小山楂 (National Day Holiday)

Kate V. is currently a junior at SYA China and a blogger for the Campus Reporter program. She comes to SYA from St. Stephen's Episcopal School in Texas.

This past week was the National Day holiday in China, meaning that us SYA students got a much-needed break to travel with our host families. My host family took me to Chengde, a fairly small city about 4 hours away from Beijing by train. The SYA group had gone to Chengde about 3 weeks prior, so I went into the week thinking that I had a pretty good sense of what Chengde was all about. I could not have been more wrong, and the fact that I was so wrong reminded me of what I love about SYA.

There is one experience in particular that stands out to me when thinking about how my trip to Chengde changed my perspective on SYA and the experiences that I have had thus far. There is a mountain called Sledgehammer Mountain (or Thumb Mountain, take your pick) that we climbed as a group when our SYA class went in early September. It is known as being one of the biggest tourist attractions in Chengde, and you get a stunning view of several of Chengde’s 8 outer temples and the Chengde Mountain Resort. In early September, our bus pulled up to the parking lot of the trail and all 34 sleepy, English-speaking students, many with ChaPi in hand, clambered off of the bus and up the mountain. The hike was a great bonding experience for all of us; you never feel closer to someone than when you are huffing up a basically vertical set of stairs early in the morning. The Chengde trip made us overall tighter-knit as a class, and we were able to see the amazing sights of Chengde along the way.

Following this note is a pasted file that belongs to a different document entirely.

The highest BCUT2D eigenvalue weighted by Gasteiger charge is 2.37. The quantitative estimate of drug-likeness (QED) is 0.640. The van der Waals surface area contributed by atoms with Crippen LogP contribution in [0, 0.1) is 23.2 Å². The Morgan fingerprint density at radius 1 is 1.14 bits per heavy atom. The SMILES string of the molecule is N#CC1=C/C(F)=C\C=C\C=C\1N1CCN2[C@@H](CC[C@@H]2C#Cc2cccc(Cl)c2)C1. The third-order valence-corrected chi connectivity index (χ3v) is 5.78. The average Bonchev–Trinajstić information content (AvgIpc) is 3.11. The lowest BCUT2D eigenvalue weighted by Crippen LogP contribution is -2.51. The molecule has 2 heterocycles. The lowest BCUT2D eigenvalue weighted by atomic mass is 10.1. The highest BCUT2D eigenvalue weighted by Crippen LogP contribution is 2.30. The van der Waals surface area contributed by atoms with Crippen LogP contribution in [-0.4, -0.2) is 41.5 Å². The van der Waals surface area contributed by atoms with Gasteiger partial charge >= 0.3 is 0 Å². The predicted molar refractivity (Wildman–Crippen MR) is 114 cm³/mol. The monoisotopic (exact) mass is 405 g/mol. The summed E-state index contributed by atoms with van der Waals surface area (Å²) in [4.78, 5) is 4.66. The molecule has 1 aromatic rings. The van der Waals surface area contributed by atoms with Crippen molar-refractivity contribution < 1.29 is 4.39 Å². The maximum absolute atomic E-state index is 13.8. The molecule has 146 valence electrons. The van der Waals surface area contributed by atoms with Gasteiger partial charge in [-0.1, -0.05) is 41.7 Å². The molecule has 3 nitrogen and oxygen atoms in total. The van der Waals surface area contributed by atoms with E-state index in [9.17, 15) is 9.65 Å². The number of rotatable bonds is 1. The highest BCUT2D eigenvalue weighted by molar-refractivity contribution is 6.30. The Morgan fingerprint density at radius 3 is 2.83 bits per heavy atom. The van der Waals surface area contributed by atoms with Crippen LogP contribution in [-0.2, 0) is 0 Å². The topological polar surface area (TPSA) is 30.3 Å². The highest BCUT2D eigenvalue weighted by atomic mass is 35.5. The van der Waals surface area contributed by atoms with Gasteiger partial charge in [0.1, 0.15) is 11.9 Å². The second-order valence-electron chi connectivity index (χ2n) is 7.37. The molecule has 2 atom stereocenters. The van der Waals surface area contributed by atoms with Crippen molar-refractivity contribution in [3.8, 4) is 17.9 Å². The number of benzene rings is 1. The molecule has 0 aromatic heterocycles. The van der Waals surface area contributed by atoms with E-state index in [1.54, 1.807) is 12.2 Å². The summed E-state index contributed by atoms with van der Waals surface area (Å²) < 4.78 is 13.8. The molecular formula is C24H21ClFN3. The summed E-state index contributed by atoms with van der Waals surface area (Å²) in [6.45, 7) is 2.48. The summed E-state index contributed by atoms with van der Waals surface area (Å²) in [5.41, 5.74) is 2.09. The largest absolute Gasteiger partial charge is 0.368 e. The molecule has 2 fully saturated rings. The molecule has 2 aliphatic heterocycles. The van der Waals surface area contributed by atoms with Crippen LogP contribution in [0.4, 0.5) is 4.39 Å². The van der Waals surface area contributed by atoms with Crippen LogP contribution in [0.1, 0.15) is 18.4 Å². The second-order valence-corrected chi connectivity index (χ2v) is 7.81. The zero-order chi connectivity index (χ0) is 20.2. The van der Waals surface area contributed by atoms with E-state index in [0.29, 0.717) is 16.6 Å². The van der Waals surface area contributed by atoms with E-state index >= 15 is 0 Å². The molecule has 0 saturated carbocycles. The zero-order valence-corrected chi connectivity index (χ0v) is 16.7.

However, I got an entirely different perspective when I went back to Chengde with my host family. When the taxi pulled up to the same parking lot of Sledgehammer Mountain, I assumed that we were going to hike again. However, instead, my host grandfather insisted that the taxi kept driving on a small dirt road at the back of the parking lot. This road looked decidedly tourist-unfriendly, but nevertheless we kept driving through the houses and little farms on this back road until arriving at a dead end. My host grandfather then cheerily got out, paid the driver, and led us into the bushes. After bushwhacking for about 10 minutes we came to a small clump of trees, and my grandfather proceeded to climb and then shake the trees until hundreds of little red fruits fell out. We then spent the next few hours talking and picking these fruits (called 小山楂, xiǎo shān zhā, or Chinese hawthorn fruit). All the while, I could see the cable car that went up Sledgehammer Mountain, and it struck me that even though I had been a 10 minute walk from this exact location 3 weeks before, I was having such a different experience now than I was then.

And this is precisely the thing that I love about SYA: on one hand, you get to experience the wonder and novelty of a new culture and country from the perspective of a tourist. You get to go to all of the tourist sights, you get to travel around China, and you get to make amazing friends who share a lot of your same interests along the way. On the other hand, you get to experience a deeper level of the culture past what you can see as a tourist. Only through interacting with a local family can you be immersed in the true Chinese culture as opposed to viewing China through the lens of an American tourist. The first time I was in Chengde, while I got the valuable experience of seeing amazing views and hiking up Sledgehammer Mountain with my friends, I completely missed the deeper level of culture that I got by going back with my host family to pick fruit and interact with the locals who lived on that back road.

So, the moral of the story is that, even if you think you are a fairly seasoned traveler with a good understanding of world cultures, the experience of total, authentic immersion that a host family provides is exceedingly difficult to get. The beauty of SYA is that it allows you to both participate in a new culture as a traveler and allows you to dig deeper into the roots of the local society, leading to a truly amazing and unique experience abroad.

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